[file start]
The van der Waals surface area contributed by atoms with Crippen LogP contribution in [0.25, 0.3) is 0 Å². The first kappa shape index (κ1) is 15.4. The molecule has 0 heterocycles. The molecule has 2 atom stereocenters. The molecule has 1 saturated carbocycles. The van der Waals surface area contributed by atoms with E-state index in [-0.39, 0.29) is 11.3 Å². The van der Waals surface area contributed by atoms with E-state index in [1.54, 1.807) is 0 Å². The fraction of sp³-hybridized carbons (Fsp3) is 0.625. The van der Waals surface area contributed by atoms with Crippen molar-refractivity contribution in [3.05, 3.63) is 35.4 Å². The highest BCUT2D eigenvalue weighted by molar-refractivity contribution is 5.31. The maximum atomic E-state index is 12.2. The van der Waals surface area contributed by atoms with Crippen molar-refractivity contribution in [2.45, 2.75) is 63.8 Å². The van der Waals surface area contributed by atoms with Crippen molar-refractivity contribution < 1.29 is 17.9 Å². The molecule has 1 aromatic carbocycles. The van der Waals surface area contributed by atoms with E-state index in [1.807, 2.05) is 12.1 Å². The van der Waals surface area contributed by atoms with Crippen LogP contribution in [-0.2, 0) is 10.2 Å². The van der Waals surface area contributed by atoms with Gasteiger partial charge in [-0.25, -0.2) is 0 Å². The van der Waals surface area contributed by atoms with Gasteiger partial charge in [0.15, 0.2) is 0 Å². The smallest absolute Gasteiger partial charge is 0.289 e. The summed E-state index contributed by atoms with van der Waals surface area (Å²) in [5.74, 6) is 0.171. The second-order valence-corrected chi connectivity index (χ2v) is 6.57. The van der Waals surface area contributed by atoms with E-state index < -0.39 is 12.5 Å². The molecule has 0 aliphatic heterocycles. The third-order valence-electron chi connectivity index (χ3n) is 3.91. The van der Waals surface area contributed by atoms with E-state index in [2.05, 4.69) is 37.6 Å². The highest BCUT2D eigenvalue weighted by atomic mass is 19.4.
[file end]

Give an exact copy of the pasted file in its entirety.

The van der Waals surface area contributed by atoms with Crippen LogP contribution in [0.25, 0.3) is 0 Å². The first kappa shape index (κ1) is 15.4. The molecule has 0 heterocycles. The molecule has 2 atom stereocenters. The molecule has 1 saturated carbocycles. The van der Waals surface area contributed by atoms with E-state index in [-0.39, 0.29) is 11.3 Å². The van der Waals surface area contributed by atoms with E-state index in [1.54, 1.807) is 0 Å². The fraction of sp³-hybridized carbons (Fsp3) is 0.625. The van der Waals surface area contributed by atoms with Crippen molar-refractivity contribution in [3.05, 3.63) is 35.4 Å². The highest BCUT2D eigenvalue weighted by molar-refractivity contribution is 5.31. The maximum atomic E-state index is 12.2. The van der Waals surface area contributed by atoms with Crippen molar-refractivity contribution in [2.45, 2.75) is 63.8 Å². The van der Waals surface area contributed by atoms with Crippen molar-refractivity contribution < 1.29 is 17.9 Å². The molecule has 1 aromatic carbocycles. The van der Waals surface area contributed by atoms with E-state index in [1.807, 2.05) is 12.1 Å². The van der Waals surface area contributed by atoms with Crippen LogP contribution in [-0.2, 0) is 10.2 Å². The van der Waals surface area contributed by atoms with Gasteiger partial charge in [-0.25, -0.2) is 0 Å². The van der Waals surface area contributed by atoms with Gasteiger partial charge in [0.15, 0.2) is 0 Å². The smallest absolute Gasteiger partial charge is 0.289 e. The summed E-state index contributed by atoms with van der Waals surface area (Å²) in [5.74, 6) is 0.171. The second-order valence-corrected chi connectivity index (χ2v) is 6.57. The van der Waals surface area contributed by atoms with E-state index < -0.39 is 12.5 Å². The molecule has 0 aliphatic heterocycles. The third-order valence-electron chi connectivity index (χ3n) is 3.91. The van der Waals surface area contributed by atoms with E-state index in [2.05, 4.69) is 37.6 Å². The highest BCUT2D eigenvalue weighted by atomic mass is 19.4.